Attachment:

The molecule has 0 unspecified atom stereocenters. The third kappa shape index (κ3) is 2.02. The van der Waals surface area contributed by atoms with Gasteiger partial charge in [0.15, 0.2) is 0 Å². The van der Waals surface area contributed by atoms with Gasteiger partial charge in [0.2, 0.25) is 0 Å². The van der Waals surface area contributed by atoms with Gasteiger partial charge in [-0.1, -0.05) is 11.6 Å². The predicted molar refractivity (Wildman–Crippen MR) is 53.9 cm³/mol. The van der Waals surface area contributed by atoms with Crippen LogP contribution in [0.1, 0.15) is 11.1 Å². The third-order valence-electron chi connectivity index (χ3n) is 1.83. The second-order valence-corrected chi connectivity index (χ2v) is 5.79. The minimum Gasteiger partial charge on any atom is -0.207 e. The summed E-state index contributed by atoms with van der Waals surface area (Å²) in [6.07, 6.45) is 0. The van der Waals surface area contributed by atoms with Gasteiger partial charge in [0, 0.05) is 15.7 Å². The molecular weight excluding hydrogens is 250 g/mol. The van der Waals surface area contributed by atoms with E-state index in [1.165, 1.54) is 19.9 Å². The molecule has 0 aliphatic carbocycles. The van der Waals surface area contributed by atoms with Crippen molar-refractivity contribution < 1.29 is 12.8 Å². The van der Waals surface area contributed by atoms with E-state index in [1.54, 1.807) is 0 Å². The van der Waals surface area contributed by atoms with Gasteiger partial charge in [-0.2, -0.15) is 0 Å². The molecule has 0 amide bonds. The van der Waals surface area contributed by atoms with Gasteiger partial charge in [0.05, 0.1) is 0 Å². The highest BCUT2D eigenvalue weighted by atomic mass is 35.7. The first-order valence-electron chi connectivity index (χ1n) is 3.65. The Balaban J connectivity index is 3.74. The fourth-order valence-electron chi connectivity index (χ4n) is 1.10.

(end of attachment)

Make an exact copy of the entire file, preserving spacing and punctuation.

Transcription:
The molecule has 0 unspecified atom stereocenters. The third kappa shape index (κ3) is 2.02. The van der Waals surface area contributed by atoms with Gasteiger partial charge in [0.15, 0.2) is 0 Å². The van der Waals surface area contributed by atoms with Gasteiger partial charge in [0.2, 0.25) is 0 Å². The van der Waals surface area contributed by atoms with Gasteiger partial charge in [-0.1, -0.05) is 11.6 Å². The predicted molar refractivity (Wildman–Crippen MR) is 53.9 cm³/mol. The van der Waals surface area contributed by atoms with Crippen LogP contribution in [0.1, 0.15) is 11.1 Å². The third-order valence-electron chi connectivity index (χ3n) is 1.83. The second-order valence-corrected chi connectivity index (χ2v) is 5.79. The minimum Gasteiger partial charge on any atom is -0.207 e. The summed E-state index contributed by atoms with van der Waals surface area (Å²) in [6.07, 6.45) is 0. The van der Waals surface area contributed by atoms with Gasteiger partial charge in [0, 0.05) is 15.7 Å². The molecular weight excluding hydrogens is 250 g/mol. The van der Waals surface area contributed by atoms with E-state index in [1.165, 1.54) is 19.9 Å². The molecule has 0 aliphatic carbocycles. The van der Waals surface area contributed by atoms with Crippen molar-refractivity contribution < 1.29 is 12.8 Å². The van der Waals surface area contributed by atoms with E-state index in [1.54, 1.807) is 0 Å². The van der Waals surface area contributed by atoms with Gasteiger partial charge in [-0.2, -0.15) is 0 Å². The molecule has 0 amide bonds. The van der Waals surface area contributed by atoms with Gasteiger partial charge in [0.05, 0.1) is 0 Å². The highest BCUT2D eigenvalue weighted by atomic mass is 35.7. The first-order valence-electron chi connectivity index (χ1n) is 3.65. The Balaban J connectivity index is 3.74. The fourth-order valence-electron chi connectivity index (χ4n) is 1.10.